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Jupiter's Beard

Centranthus ruber

Jupiter’s Beard is known for its almost nonstop blooming ability and its extreme drought-tolerance. This semi-woody perennial forms dense clusters of brightly colored flowers from late spring until fall. Jupiter’s Beard makes a wonderful cut flower because of its long vase life and prolific blossoms.

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Light:

Sun

Type:

Height:

1 to 3 feet

Width:

2 to 3 feet wide

Flower Color:

Foliage Color:

Seasonal Features:

Problem Solvers:

Zones:

5-11

Jupiter's Beard Flowers

Most commonly found with bright glowing red blossoms, Jupiter's Beard may also display pink, white, or even blue flowers that attract pollinators like bees, butterflies, and even hummingbirds. Jupiter's Beard blossoms boast a long bloom period. Flowers begin appearing in late spring or early summer, and numerous clusters of tiny flowers bloom until frost.

Learn how to attract pollinators by creating a pollinator garden.

Jupiter's Beard Care

One of the big advantages of Jupiter's Beard is its extreme drought-tolerance. Native to Mediterranean areas, these plants need well-drained soil in order to thrive. They are extremely tolerant of poor soil, even clay, as long as they are allowed to dry out. Similar to other Mediterranean plants, Jupiter's Beard prefers alkaline soil. If you are hoping to plant this perennial in more acidic soil, it will be beneficial to include some limestone to create a more hospitable area for Jupiter's Beard to grow.

Jupiter's Beard prefers a hot, full sun that helps ensure it can dry out between waterings. In soil that remains moist, the hot sun allows the soil to dry out and prevent crown rot, which can be common in moist soil. Full sun also encourages the best blossoms and nice sturdy plants.

In many garden settings, Jupiter's Beard is considered quite invasive, almost to the point of being weedy. Because of the weedy habit, it is best to deadhead flowers once they have finished blooming. This helps prevent the spread of this plant from their fluffy, almost dandelion-like seed heads. Later in the summer, plants may begin to look a little ragged and may benefit from a good pruning. This can also help to produce a second round of blossoms on plants.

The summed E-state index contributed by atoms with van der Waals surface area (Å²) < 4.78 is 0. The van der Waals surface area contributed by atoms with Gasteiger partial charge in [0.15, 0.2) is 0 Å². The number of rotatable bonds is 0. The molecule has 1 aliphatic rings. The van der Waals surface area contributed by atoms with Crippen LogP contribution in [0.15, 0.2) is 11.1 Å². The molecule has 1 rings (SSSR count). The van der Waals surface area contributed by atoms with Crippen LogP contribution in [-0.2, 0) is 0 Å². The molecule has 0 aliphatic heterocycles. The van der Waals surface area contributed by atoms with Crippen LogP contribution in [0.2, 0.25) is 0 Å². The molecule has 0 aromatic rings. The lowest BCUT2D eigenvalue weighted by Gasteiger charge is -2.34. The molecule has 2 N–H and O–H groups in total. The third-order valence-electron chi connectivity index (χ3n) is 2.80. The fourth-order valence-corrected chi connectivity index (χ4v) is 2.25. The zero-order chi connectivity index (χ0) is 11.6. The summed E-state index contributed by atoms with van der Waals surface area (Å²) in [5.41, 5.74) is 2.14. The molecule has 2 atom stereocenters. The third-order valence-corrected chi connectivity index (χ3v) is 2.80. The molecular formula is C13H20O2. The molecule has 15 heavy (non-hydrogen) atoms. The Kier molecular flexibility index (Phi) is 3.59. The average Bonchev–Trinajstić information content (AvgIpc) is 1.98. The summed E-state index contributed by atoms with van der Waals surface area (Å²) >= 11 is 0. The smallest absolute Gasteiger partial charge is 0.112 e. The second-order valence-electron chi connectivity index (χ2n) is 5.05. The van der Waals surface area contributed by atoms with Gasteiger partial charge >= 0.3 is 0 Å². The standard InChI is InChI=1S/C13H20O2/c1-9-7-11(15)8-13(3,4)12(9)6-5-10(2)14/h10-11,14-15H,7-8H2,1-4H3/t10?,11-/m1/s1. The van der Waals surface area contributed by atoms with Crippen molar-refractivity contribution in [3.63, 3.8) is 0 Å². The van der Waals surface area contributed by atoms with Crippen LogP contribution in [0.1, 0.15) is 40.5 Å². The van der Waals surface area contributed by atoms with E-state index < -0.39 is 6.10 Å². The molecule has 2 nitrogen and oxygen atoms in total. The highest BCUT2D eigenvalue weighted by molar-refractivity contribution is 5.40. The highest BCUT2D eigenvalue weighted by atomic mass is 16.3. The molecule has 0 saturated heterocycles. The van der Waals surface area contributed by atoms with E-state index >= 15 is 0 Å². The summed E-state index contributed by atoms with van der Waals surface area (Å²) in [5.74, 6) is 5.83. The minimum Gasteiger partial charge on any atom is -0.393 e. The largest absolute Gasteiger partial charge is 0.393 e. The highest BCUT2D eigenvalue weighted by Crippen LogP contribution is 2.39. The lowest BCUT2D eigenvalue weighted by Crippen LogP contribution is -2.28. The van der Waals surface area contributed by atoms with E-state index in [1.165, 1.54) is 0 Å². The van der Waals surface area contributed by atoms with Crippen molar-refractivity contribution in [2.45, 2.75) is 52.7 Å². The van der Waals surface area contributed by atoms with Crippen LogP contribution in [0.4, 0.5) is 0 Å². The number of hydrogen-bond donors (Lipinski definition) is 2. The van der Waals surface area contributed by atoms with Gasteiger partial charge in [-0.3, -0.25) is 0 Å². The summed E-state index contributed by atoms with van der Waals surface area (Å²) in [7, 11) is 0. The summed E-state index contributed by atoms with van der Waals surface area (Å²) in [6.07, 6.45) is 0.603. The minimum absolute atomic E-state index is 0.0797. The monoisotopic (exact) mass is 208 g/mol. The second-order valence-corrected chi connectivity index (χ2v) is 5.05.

Jupiter's Beard is an easy plant to start from scratch and also easy to divide to share with friends. The seeds are easy to start, either by planting directly in the ground or indoors about 6-8 weeks before the last frost. It is best to divide Jupiter's Beard in early spring just as the new foliage emerges. Dividing older plants can be tricky as they develop woody bases.

More Varieties of Jupiter's Beard

Red Centranthus

Centranthus ruber 'Coccineus' deep rosy-pink blooms have a more intense hue than the straight species.

White Centranthus

Centranthus ruber 'Albus' has all the same qualities of the species, except blooms are pure white.

Plant Jupiter's Beard With:

Lamb's-ears
Lamb's-ears is a top pick for a groundcover in a hot, baked spot. Its silver felted foliage quickly forms a dense, delightful mat. It also contrasts nicely with other foliage and most flowers. enhances almost everything. Depending on the type and your growing conditions, it may self-sow freely to the point of becoming a bother. In hot humid climates, lamb's ears may "melt down" in summer, becoming brown and limp.A quite different but related plant, big betony is worth growing for its shade tolerance, dark green crumpled leaves, and bright purple spikes of whorled 1-inch flowers in late spring. Wood betony is similar but not as shade-tolerant.
Artemisia
Grow artemisias for the magnificent silver foliage that complements nearly all other perennials and ties together diverse colors within the garden. They're nothing short of stunning next to white or blue flowers.They thrive in hot, dry, sunny conditions such as a south-facing slope. A number spread rapidly to the point of being aggressive, so consider limiting yourself to varieties listed below that are well-behaved.
Baptisia
Baptisia is one of those tall plants with beautiful spires, often in a showy blue, that draws everyone to it for an admiring closer look. It's a native prairie plant that bears long, tall spikes of pealike blooms in late spring. As the flowers ripen, they turn into interesting black seedpods often used in fall arrangements.It is a drought-tolerant plant that forms a deep taproot. Choose its location carefully; it is difficult to transplant once established.
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